Grizzly bears are thriving in the Greater Yellowstone Ecosystem, and new monitoring methods reveal a record high number of grizzlies living in the region. While biologists have kept a close tab on the species as their populations have risen and their range has expanded in recent years, the new data show that perhaps experts have been under-counting bears all along.
Putting the numbers in context, last year’s estimated population was around 727 animals, while this year’s estimate is closer to 1,069. This would mark the highest number of grizzly bears reported in the GYE since counting began in the 1970’s.
Dan Thompson is the Large Carnivore Supervisor for the Wyoming Game and Fish Department, and he provided some clarification in an interview with Cowboy State Daily. “It’s important to relay that the population hasn’t jumped up by several hundred,” Thompson said. “It’s just the numbers that we are reporting are more reflective of what is real, based on the data we’ve been collecting for decades.”
Breaking down those numbers a little further, the U.S. Geological Survey’s Interagency Grizzly Bear Study Team predicts that of the thousand-plus bears currently living in and around Yellowstone National Park, 326 of those are cubs and yearlings. The study shows that these cubs and yearlings are well distributed throughout the GYE, which encompasses Northwest Wyoming and parts of Idaho and Montana. The Interagency Study Team also estimates that the overall range of the grizzly bears has grown to an area totaling more than 27,200 square miles—a growing part of which falls outside the boundaries of Yellowstone National Park.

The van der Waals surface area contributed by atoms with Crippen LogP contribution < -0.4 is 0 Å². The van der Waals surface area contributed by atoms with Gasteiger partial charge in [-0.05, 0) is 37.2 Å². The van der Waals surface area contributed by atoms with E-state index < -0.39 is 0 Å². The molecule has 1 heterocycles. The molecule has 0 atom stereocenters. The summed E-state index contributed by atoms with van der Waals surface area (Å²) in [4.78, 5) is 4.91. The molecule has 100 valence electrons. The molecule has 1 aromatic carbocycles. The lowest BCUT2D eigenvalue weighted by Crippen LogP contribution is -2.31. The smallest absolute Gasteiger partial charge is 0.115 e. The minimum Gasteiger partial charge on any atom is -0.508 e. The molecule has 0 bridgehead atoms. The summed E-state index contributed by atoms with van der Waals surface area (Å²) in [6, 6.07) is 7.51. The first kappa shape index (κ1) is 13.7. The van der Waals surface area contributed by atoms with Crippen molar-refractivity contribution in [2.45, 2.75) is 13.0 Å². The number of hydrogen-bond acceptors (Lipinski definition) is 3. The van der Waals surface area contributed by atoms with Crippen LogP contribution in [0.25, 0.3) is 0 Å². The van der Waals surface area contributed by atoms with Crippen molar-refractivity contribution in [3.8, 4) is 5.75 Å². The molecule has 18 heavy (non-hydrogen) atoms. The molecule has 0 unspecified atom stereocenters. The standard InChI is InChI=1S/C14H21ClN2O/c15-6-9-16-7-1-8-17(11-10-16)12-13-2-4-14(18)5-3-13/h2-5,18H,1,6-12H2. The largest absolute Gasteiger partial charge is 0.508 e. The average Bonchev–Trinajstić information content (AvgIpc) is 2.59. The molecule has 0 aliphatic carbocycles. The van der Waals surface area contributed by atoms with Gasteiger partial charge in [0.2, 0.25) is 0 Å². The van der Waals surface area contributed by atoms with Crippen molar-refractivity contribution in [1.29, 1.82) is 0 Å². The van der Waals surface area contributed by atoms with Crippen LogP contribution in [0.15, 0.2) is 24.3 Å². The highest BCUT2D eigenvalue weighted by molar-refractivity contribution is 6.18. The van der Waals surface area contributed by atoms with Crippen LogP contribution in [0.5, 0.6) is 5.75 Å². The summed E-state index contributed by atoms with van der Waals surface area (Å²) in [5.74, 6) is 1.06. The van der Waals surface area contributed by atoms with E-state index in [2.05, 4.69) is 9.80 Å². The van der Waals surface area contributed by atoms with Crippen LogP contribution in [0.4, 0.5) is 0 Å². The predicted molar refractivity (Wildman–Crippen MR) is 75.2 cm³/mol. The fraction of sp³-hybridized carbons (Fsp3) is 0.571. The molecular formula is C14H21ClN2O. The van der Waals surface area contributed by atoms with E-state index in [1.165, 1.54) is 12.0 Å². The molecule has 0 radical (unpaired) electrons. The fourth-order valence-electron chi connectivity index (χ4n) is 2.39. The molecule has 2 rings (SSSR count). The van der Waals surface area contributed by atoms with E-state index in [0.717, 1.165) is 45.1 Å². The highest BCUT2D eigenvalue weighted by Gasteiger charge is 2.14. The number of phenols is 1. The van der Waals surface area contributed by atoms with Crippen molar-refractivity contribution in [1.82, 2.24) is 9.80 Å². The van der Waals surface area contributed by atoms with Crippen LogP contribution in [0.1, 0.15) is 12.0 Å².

As more bears leave the park and venture into populated areas, encounters between humans and grizzlies have grown increasingly common, and violent conflicts with “problem bears” seem to be on the rise this year. This has spurred the ongoing and increasingly heated discussion regarding whether Yellowstone grizzlies have recovered sufficiently, and whether or not they should be removed from Endangered Species protections. As grizzly populations have grown in recent years, this debate has only intensified.
The new, record-high population numbers coming out of the Greater Yellowstone Area could fan these flames even more.
Officials in Wyoming—as well as in Idaho and Montana—have been pressing for the delisting of grizzlies, but the hunting seasons that Wyoming and Idaho had planned for 2018 were blocked and prevented by a federal judge. Fast-forward to this September, and Wyoming Gov. Mark Gordon joined Wyoming Fish and Game Department Director Bryan Nesvik in once again petitioning the U.S. Fish and Wildlife Service to delist the GYE grizzly bear population and give the state the ability to manage its grizzly bear population.
“We have proved time and time again that we are experts in wildlife conservation for our state’s valued and iconic species,” Gordon said in a news release following his announcement on Sept. 16. “It’s time for grizzly bears to be returned fully to the states for management, as our citizens have supported recovery efforts and seen monumental success.”